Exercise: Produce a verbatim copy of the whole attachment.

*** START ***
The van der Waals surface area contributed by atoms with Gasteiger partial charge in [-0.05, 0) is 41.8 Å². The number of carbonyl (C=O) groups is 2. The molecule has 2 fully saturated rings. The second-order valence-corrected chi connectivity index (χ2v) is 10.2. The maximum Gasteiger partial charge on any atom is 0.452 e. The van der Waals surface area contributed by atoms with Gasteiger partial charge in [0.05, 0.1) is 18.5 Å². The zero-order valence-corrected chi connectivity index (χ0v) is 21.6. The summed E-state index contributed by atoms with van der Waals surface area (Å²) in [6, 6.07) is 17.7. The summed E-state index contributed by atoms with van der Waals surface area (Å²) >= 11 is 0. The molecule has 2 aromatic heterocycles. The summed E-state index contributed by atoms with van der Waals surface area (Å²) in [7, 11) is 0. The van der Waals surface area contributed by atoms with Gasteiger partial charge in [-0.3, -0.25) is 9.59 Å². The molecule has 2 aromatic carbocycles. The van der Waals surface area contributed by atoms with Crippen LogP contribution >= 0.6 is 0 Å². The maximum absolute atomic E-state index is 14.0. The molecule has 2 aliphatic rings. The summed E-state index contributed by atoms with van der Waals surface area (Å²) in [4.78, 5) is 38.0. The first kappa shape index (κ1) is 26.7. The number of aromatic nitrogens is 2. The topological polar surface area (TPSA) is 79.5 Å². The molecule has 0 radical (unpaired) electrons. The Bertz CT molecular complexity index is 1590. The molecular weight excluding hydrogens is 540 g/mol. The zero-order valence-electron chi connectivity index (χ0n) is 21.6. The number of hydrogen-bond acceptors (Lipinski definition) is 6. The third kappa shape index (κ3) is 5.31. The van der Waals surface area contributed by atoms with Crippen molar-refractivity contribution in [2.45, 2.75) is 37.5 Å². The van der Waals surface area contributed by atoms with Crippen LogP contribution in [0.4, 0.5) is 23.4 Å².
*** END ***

The van der Waals surface area contributed by atoms with Gasteiger partial charge in [-0.05, 0) is 41.8 Å². The number of carbonyl (C=O) groups is 2. The molecule has 2 fully saturated rings. The second-order valence-corrected chi connectivity index (χ2v) is 10.2. The maximum Gasteiger partial charge on any atom is 0.452 e. The van der Waals surface area contributed by atoms with Gasteiger partial charge in [0.05, 0.1) is 18.5 Å². The zero-order valence-corrected chi connectivity index (χ0v) is 21.6. The summed E-state index contributed by atoms with van der Waals surface area (Å²) in [6, 6.07) is 17.7. The summed E-state index contributed by atoms with van der Waals surface area (Å²) >= 11 is 0. The molecule has 2 aromatic heterocycles. The summed E-state index contributed by atoms with van der Waals surface area (Å²) in [7, 11) is 0. The van der Waals surface area contributed by atoms with Gasteiger partial charge in [-0.3, -0.25) is 9.59 Å². The molecule has 2 aromatic carbocycles. The van der Waals surface area contributed by atoms with Crippen LogP contribution >= 0.6 is 0 Å². The maximum absolute atomic E-state index is 14.0. The molecule has 2 aliphatic rings. The summed E-state index contributed by atoms with van der Waals surface area (Å²) in [4.78, 5) is 38.0. The first kappa shape index (κ1) is 26.7. The number of aromatic nitrogens is 2. The topological polar surface area (TPSA) is 79.5 Å². The molecule has 0 radical (unpaired) electrons. The Bertz CT molecular complexity index is 1590. The molecular weight excluding hydrogens is 540 g/mol. The zero-order valence-electron chi connectivity index (χ0n) is 21.6. The number of hydrogen-bond acceptors (Lipinski definition) is 6. The third kappa shape index (κ3) is 5.31. The van der Waals surface area contributed by atoms with Crippen molar-refractivity contribution in [2.45, 2.75) is 37.5 Å². The van der Waals surface area contributed by atoms with Crippen LogP contribution in [0.4, 0.5) is 23.4 Å².